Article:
World’s most powerful terahertz laser chip
February 20, 2014
University of Leeds researchers have taken the lead in the race to build the world’s most powerful terahertz laser chip.
Terahertz waves, which lie in the part of the electromagnetic spectrum between infrared and microwaves, can penetrate materials that block visible light.
They have a wide range of possible uses, including chemical analysis, security scanning, remote sensing of chemical signatures of explosives in unopened envelopes, non-invasive detection of cancers in the human body, and high-bandwidth telecommunications.
But one of the main challenges for scientists and engineers is making the lasers powerful and compact enough to be useful. A paper in the Institution of Engineering and Technology’s (IET) journal Electronics Letters reports that the Leeds team has now exceeded 1 Watt output power from a quantum cascade terahertz laser facet measuring only a few square millimeters in size, operating at 3.1 THz.
The new record more than doubles landmarks set by MIT and a team from Vienna.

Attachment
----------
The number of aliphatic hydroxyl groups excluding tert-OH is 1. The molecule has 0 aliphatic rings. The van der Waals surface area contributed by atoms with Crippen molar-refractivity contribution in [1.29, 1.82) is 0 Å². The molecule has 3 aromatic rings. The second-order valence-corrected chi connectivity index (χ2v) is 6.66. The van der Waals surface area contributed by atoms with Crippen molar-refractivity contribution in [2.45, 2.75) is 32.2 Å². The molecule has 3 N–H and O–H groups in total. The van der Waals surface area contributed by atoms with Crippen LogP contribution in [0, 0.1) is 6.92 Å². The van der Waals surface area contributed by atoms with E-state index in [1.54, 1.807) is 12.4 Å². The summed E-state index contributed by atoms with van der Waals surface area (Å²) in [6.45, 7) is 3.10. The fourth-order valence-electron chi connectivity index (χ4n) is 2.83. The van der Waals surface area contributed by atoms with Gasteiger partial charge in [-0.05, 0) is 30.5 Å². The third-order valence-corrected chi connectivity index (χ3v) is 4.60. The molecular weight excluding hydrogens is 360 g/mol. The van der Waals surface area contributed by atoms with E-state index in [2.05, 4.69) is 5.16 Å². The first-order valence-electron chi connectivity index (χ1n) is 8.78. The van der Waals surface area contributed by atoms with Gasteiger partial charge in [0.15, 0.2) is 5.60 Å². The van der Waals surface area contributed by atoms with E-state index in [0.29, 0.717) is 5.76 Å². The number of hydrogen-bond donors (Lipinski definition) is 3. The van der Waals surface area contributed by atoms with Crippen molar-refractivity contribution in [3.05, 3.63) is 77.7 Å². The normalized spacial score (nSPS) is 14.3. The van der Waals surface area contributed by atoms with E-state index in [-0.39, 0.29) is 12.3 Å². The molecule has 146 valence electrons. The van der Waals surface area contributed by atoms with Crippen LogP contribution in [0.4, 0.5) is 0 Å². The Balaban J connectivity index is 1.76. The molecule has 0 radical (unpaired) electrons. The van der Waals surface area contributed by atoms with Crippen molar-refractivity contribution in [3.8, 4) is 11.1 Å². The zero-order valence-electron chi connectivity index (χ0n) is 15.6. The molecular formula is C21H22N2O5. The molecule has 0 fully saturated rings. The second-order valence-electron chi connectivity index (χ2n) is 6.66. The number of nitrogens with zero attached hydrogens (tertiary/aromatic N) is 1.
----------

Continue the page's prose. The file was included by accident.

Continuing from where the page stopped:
“The process of making these lasers is extraordinarily delicate,” said Edmund Linfield, Professor of Terahertz Electronics in the University’s School of Electronic and Electrical Engineering. “Layers of different semiconductors such as gallium arsenide are built up one atomic monolayer at a time. We control the thickness and composition of each individual layer very accurately and build up a semiconductor material of between typically 1,000 and 2,000 layers.
This work was mainly funded by the Engineering and Physical Sciences Research Council (EPSRC).
Abstract of Electronics Letters paper
Terahertz (THz) frequency quantum cascade lasers emitting peak powers of >1 W from a single facet in the pulsed mode are demonstrated. The active region is based on a bound-to-continuum transition with a one-well injector, and is embedded into a surface-plasmon waveguide. The lasers emit at a frequency of ∼3.4 THz and have a maximum operating temperature of 123 K. The maximum measured emitted powers are ∼1.01 W at 10 K and ∼420 mW at 77 K, with no correction made to allow for the optical collection efficiency of the apparatus.